We’ll talk about him with great joy,
Because, even though he was a pain-in-the-ass boy,
We want him to succeed just as much as mom and dad.
I promise we’re not all as bad
As the State Test makes us out to be
Please, won’t you see?
We’ll move mountains
To see our student’s success.
And little Johnny and sweet Leigh
Just you watch and see.
PS: For legality purposes, I do not own any rights to Dr. Seuss's original work and really I just made a mediocre version of this for sole intent of getting some laughs.
I haven't written in awhile. For that I'm sorry.
I've been swamped with schoolwork and life in general. I'm trying to find the balance, but I keep tipping the scales one degree too far. I've been traveling too, but I've also been coping with all of my anxieties that come with being away from comfort. I've generally been feeling well, but recently had experienced another crippling migraine. I haven't had one that horrible in a long time. And on top of all of that, my fears have now consumed me whole.
This week hasn't been easy. I should be cool, calm, and collected after a short vacation to rejuvenate my soul. Instead, I'm just a mess. I'm good at keeping it generally under-wraps, except for those closest to me, who know the torments my own mind has convinced me of.
Truthfully, I really have been good about most of my anxieties. I've found small coping mechanisms to remind me I'm in control and all of my fears, doubts, and woes aren't powering me. I've been generally well.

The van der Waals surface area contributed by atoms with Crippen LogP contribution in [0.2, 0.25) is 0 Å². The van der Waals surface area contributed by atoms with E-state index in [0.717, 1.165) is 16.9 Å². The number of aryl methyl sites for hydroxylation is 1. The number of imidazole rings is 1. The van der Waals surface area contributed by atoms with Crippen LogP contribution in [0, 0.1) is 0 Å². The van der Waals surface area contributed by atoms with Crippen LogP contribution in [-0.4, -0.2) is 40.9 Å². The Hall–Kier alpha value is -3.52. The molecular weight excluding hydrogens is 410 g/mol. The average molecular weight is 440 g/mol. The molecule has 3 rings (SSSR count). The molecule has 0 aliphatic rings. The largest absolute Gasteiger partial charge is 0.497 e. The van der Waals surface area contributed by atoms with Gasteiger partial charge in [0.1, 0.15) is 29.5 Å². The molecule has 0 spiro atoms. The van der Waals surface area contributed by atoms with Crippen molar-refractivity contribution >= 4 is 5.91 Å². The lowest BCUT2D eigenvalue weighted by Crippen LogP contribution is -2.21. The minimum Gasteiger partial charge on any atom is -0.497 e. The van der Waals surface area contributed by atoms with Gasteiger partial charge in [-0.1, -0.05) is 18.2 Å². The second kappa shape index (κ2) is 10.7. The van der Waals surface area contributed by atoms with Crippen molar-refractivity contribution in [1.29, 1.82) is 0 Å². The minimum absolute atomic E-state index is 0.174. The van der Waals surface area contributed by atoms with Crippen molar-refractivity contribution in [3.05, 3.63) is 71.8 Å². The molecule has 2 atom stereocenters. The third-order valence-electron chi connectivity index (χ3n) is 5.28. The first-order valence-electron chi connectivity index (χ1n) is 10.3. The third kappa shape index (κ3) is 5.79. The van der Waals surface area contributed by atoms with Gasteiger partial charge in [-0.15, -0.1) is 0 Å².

Until last night.
Sleep is a necessary time for your body to repair, replenish, and renew.
But last night's sleep was the worst I've had in years.
As a kid, I used to have reoccurring nightmares. There were two, which to this day, I can recall in vivid detail. Last night, my dreams were like a reel of "The Greatest Hits: Nightmare Edition." For the first time in decades, my childhood nightmares resurfaced. And so did a slew of new ones.
They ranged from being burned to death, drowning, diagnosing cancer in a family member, being hunted, having to fight off an enemy, being abandoned, and so much more. I somehow managed to dream of every single one of my fears in one night. I even dreamed of an octopus pulling me down beneath the ocean's surface and the Beast (from Beauty and the Beast), whom I feared as a child, but have since come to love. The silliest of nightmares perhaps was my weird fear of tube slides and being forced to slide down one. Still a fear, nonetheless.
I don't know how it's possible to have so many nightmares all in one night. And I'm exhausted today, after living a night in absolute fear. I knew they were dreams, and yet I had to feel the pain of it all. I woke with tear-stained cheeks, crippled by fear. The anxiety still swells inside of me and I cannot grasp control over it.
A truly scary thought is the fact that while I thought I was doing so well, and while I thought I was taking control over my fears, my brain took all of them and manifested them in one lone night. I've been pitted against myself, and I'm not sure how to overcome that.
It was then then I felt the urge to write, something I've struggled to do for weeks. And so here I am. Making a mess of myself on paper, making myself even more vulnerable than I already feel.